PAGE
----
Wool Diaper Covers (Soakers)

June 21, 2011

 I promised to share with you how I make my wool diaper covers from recycled wool sweaters.  Combined with a prefold cloth diaper and snappi, this is my favourite system for keeping my baby comfortable and still keeping my money in the bank.  


And did I mention it's cute?  My son often goes out in just a t-shirt and his little wool shorts and always looks adorable.

Don't you love the droplet of drool dripping past his belly button?
When I'm out doing my rounds of the thrift stores, I often check out the sweaters.  I look for 100% wool (or cashmere is the real score) sweaters that are soft against my face.  I have a few different projects that I like to make with wool sweaters; including mittens, hats, pants, and diaper covers.  All of these projects require you to felt the wool first.  This means that if I can find a wool sweater that has already been felted (read, shrunken so it is boxy and will no longer fit a human), it will save me some time.

Some sweaters felt better than others, and it's hard to know until after you run them through a hot wash and dry how they are going to work out.  I like to felt my wool just enough so that it thickens up and won't easily fray, but still has a little stretch. This is especially important for making wool soakers (and pants), since you will be pulling them on over top of a diaper.  I have had good success with the H&M brand of wool sweaters (like the heathered grey that I used today).  For whatever reason, these are really soft, and keep their stretch even after felting.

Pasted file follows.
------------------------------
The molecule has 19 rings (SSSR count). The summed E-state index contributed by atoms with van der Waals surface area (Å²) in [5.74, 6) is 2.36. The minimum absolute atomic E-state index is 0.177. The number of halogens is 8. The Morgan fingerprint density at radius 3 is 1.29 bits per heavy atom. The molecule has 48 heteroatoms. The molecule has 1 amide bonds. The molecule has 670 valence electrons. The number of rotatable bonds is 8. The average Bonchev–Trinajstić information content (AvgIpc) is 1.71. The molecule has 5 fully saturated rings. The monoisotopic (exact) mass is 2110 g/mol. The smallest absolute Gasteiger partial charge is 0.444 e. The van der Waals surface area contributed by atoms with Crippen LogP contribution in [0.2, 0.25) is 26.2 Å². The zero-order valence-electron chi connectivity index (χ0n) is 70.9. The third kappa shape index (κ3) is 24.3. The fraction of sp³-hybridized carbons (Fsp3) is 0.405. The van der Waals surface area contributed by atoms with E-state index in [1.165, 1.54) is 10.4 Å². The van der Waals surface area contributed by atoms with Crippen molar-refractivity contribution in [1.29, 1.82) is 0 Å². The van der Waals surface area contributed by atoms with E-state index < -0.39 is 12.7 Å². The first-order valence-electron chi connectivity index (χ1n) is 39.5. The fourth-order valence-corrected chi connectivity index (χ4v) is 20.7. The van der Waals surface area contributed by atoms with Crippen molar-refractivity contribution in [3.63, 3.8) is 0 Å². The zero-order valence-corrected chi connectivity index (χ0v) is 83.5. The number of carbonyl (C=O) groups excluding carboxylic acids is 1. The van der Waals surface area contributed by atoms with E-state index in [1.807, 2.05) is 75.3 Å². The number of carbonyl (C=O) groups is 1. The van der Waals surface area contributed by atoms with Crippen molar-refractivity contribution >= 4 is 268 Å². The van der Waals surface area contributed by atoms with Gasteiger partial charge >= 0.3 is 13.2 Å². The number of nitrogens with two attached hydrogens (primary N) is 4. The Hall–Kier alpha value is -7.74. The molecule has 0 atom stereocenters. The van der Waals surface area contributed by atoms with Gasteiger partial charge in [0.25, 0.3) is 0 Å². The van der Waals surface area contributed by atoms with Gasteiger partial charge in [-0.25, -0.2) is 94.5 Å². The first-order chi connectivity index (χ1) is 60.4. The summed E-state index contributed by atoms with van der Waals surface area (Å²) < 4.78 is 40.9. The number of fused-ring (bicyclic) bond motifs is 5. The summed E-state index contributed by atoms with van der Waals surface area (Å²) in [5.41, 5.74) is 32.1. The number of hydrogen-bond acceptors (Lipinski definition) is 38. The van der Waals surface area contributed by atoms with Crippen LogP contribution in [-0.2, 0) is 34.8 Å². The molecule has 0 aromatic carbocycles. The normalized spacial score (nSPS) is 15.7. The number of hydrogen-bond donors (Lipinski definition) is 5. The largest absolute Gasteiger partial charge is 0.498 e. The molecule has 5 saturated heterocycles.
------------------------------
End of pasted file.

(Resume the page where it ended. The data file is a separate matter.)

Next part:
I typically buy my sweaters at the Salvation Army on half-price Wednesday, so I usually only pay about $2 or $3 per sweater.  You can easily make one soaker from one sweater (with the arms leftover for pants), so it's a great bargain.   I use the free pattern (with some modifications that I will share with you) over at Katrina's Quick Sew Soaker Pattern.  The one I like is labeled "newer soaker pattern". This really is a great pattern, and you can't beat free!


Once you have felted your sweater, cut off the bottom band with the ribbed edge.  This is going to form the waist band of your soaker, and you will want this piece to be about 3.5" wide for a large or medium (if you are making small or extra small I would still recommend 2.5-3" wide).  I stick with the pattern recommendation for the length of the strip.   

Next, cut out the rest of your main pattern pieces (front, back, extra wet layer - which didn't make it into the picture).  If your wool feels kind of thin, instead of cutting out the extra wet layer, do two sets of front and back pieces.  This will make sure your cover is thick enough to keep all the moisture inside where it belongs.
For the leg bands I chose to use a contrasting wool (and again on the waist band) just for looks, and I would also recommend cutting this much wider than the pattern suggests.  The pattern calls for a rectangle measuring 9.5"x2.5" for a medium, but I recommend adding about an inch to the width on all the sizes.  Another important note, remember to cut your leg band pieces so that the stretch of the knit wool goes from side to side, and not up and down.  The same goes for your other pattern pieces.  You want to be able to get this on your wiggly baby, and if you cut the pieces the wrong direction, it will be trickier.